The radial finishing on the top side of the case is very well executed.

That panda dial is really this watch’s best feature by a mile. The color combination is unbeatable, and there are enough little details incorporated here to give it a little something extra. The chronograph hands (center seconds, as well as the small hands in the 3:00 and 6:00 subdials that count minutes and hours, respectively) are orange, providing a pop of visual interest that falls in line with the vintage cues present elsewhere on the watch. The main handset are simple batons, and are readable enough against the mixed black and white backdrop of the dial, although sometimes the hour hand can disappear within the mess of black subdials and tiny chrono hands. This is more of a general chronograph legibility problem, though, and not as much a Tissot 1973 Heritage Chronograph problem. It’s a pretty clean design, overall, and not nearly the eye chart that some chronographs can become.

Tissot also made a wise choice in implementing the tachymeter scale in black to contrast with the dial. Furthermore, the tachy is actually a separate piece applied directly to the dial, adding a layer of dimensionality, and subtly giving the whole package a premium feel. 


Wearability is about what you’d expect for a watch of this size. The barrel-like shape makes it feel long from top to bottom, and the chronograph mechanism within requires a thickness that might be too much for some. My wrists are about 7.5 inches, and this watch is at the large end of what I’d typically wear at about 43 x 46mm, maybe a bit beyond. It definitely fits (there’s no lug overhang on my wrist), but the watch is tall and a bit topheavy. After some time, though, you get used to it. You notice its presence, but it isn’t uncomfortable. It’s just sort of there, which certainly isn’t a negative if you enjoy the style.

This watch is powered by a Valjoux 7753, which is as fine a workhorse chronograph movement as there is on the market right now. A date window has been cut at 4:30, and while it definitely throws off the symmetry of the dial, it’s also in line with the somewhat funky 70s aesthetic. Winding action and chronograph actuation are smooth and solid, as you’d expect, and the crown is nicely oversized, making adjustments a snap even for guys like me, who tend to lack the mechanical sympathy needed to easily adjust more demure timepieces.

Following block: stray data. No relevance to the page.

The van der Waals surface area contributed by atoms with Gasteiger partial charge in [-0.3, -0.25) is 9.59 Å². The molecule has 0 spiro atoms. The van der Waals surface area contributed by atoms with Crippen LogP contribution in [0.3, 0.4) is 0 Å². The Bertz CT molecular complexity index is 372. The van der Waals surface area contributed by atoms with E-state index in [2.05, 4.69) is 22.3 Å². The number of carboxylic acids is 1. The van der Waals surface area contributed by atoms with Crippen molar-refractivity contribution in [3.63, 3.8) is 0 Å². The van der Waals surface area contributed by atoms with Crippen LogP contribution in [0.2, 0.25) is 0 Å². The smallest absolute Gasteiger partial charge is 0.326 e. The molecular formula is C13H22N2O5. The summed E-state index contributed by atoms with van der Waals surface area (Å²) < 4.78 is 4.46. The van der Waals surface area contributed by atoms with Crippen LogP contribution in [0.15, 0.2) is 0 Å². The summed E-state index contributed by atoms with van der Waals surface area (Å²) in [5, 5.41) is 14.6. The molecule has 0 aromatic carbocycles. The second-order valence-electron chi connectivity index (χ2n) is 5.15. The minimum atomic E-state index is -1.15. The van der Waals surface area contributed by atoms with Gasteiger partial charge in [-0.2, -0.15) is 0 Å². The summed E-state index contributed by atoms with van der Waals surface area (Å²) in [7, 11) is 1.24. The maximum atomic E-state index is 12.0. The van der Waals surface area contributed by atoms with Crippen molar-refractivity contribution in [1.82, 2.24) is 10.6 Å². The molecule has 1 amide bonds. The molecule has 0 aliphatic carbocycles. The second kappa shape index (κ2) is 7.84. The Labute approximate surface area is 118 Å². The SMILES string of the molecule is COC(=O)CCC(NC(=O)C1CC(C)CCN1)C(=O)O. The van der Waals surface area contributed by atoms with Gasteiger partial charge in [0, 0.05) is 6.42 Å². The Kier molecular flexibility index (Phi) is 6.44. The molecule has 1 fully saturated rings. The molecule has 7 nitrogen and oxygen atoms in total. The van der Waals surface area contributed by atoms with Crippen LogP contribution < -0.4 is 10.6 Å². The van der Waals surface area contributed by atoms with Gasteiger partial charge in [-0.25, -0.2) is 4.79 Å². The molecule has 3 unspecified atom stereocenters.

The Tissot 1973 Heritage Chronograph comes mounted on a thick, black rally strap. It’s pretty good quality, and on my review unit it felt supple and comfy right out of the box. The weak point of the watch is likely the butterfly deployant clasp. It’s not machined to the same standard as the case, and in my opinion this is just a clumsy, uncomfortable solution in search of a problem. On a big watch like this, where comfort is paramount, my preference would be a sleeker, lighter option. Luckily, if you’re an owner of the watch, or planning to be, it’s incredibly simple to swap out the stock strap and deployant for something with a simple pin buckle. Or, perhaps you’ll find the stock clasp to be comfortable where I found it a tough wear. As always in these matters, your mileage may vary. 

Spending some time with the Tissot 1973 Heritage Chronograph was a lot of fun, and I think that’s the point of the watch. This isn’t a somber, serious piece. Its 70s roots are obvious, even if you stripped the reference to Me Decade from the watch’s name. This is pure nostalgia, and if you’re the type of person who feels a connection to 70s Formula 1, or if the panda dial simply scratches your particular itch for 70s styling, this piece has a lot going for it. It’s probably not a daily wear candidate for someone buying their first chronograph, but plenty of people will easily find space in the watchbox for something like this. Tissot

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Zach is a native of New Hampshire, and he has been interested in watches since the age of 13, when he walked into Macy’s and bought a gaudy, quartz, two-tone Citizen chronograph with his hard earned Bar Mitzvah money. It was lost in a move years ago, but he continues to hunt for a similar piece on eBay. Zach loves a wide variety of watches, but leans toward classic designs and proportions that have stood the test of time. He is currently obsessed with Grand Seiko.